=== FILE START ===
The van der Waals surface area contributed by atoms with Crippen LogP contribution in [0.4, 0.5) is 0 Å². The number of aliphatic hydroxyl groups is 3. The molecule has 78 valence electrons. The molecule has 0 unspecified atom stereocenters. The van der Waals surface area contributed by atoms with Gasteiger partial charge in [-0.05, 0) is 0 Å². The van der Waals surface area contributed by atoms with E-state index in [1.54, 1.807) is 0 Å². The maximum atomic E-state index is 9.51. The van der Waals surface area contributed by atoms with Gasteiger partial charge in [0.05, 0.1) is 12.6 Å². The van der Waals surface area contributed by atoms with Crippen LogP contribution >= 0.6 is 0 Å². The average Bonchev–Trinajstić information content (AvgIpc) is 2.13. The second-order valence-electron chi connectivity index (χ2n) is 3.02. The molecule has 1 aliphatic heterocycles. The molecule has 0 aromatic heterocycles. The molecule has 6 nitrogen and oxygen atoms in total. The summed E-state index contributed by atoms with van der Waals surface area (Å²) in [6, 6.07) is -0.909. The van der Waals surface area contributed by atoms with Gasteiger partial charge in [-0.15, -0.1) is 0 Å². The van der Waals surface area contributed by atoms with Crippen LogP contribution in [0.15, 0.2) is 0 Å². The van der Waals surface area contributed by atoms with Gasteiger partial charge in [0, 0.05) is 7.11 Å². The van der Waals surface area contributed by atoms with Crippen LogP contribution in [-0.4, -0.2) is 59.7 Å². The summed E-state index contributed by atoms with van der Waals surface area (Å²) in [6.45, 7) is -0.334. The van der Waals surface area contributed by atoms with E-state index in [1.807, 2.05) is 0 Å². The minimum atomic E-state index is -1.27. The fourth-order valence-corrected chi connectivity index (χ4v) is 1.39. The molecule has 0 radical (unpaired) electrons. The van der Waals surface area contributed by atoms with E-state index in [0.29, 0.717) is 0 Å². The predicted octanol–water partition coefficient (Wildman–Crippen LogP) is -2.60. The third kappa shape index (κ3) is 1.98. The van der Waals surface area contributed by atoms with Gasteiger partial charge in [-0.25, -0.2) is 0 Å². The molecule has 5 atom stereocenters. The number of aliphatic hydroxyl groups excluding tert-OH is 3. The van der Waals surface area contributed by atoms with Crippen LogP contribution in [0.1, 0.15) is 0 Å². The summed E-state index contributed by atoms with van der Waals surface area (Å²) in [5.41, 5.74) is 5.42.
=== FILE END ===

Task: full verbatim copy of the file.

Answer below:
The van der Waals surface area contributed by atoms with Crippen LogP contribution in [0.4, 0.5) is 0 Å². The number of aliphatic hydroxyl groups is 3. The molecule has 78 valence electrons. The molecule has 0 unspecified atom stereocenters. The van der Waals surface area contributed by atoms with Gasteiger partial charge in [-0.05, 0) is 0 Å². The van der Waals surface area contributed by atoms with E-state index in [1.54, 1.807) is 0 Å². The maximum atomic E-state index is 9.51. The van der Waals surface area contributed by atoms with Gasteiger partial charge in [0.05, 0.1) is 12.6 Å². The van der Waals surface area contributed by atoms with Crippen LogP contribution >= 0.6 is 0 Å². The average Bonchev–Trinajstić information content (AvgIpc) is 2.13. The second-order valence-electron chi connectivity index (χ2n) is 3.02. The molecule has 1 aliphatic heterocycles. The molecule has 0 aromatic heterocycles. The molecule has 6 nitrogen and oxygen atoms in total. The summed E-state index contributed by atoms with van der Waals surface area (Å²) in [6, 6.07) is -0.909. The van der Waals surface area contributed by atoms with Gasteiger partial charge in [-0.15, -0.1) is 0 Å². The van der Waals surface area contributed by atoms with Crippen LogP contribution in [0.15, 0.2) is 0 Å². The van der Waals surface area contributed by atoms with Gasteiger partial charge in [0, 0.05) is 7.11 Å². The van der Waals surface area contributed by atoms with Crippen LogP contribution in [-0.4, -0.2) is 59.7 Å². The summed E-state index contributed by atoms with van der Waals surface area (Å²) in [6.45, 7) is -0.334. The van der Waals surface area contributed by atoms with E-state index in [1.807, 2.05) is 0 Å². The minimum atomic E-state index is -1.27. The fourth-order valence-corrected chi connectivity index (χ4v) is 1.39. The molecule has 0 radical (unpaired) electrons. The van der Waals surface area contributed by atoms with E-state index in [0.29, 0.717) is 0 Å². The predicted octanol–water partition coefficient (Wildman–Crippen LogP) is -2.60. The third kappa shape index (κ3) is 1.98. The van der Waals surface area contributed by atoms with Gasteiger partial charge in [-0.25, -0.2) is 0 Å². The molecule has 5 atom stereocenters. The number of aliphatic hydroxyl groups excluding tert-OH is 3. The van der Waals surface area contributed by atoms with Crippen LogP contribution in [0.1, 0.15) is 0 Å². The summed E-state index contributed by atoms with van der Waals surface area (Å²) in [5.41, 5.74) is 5.42.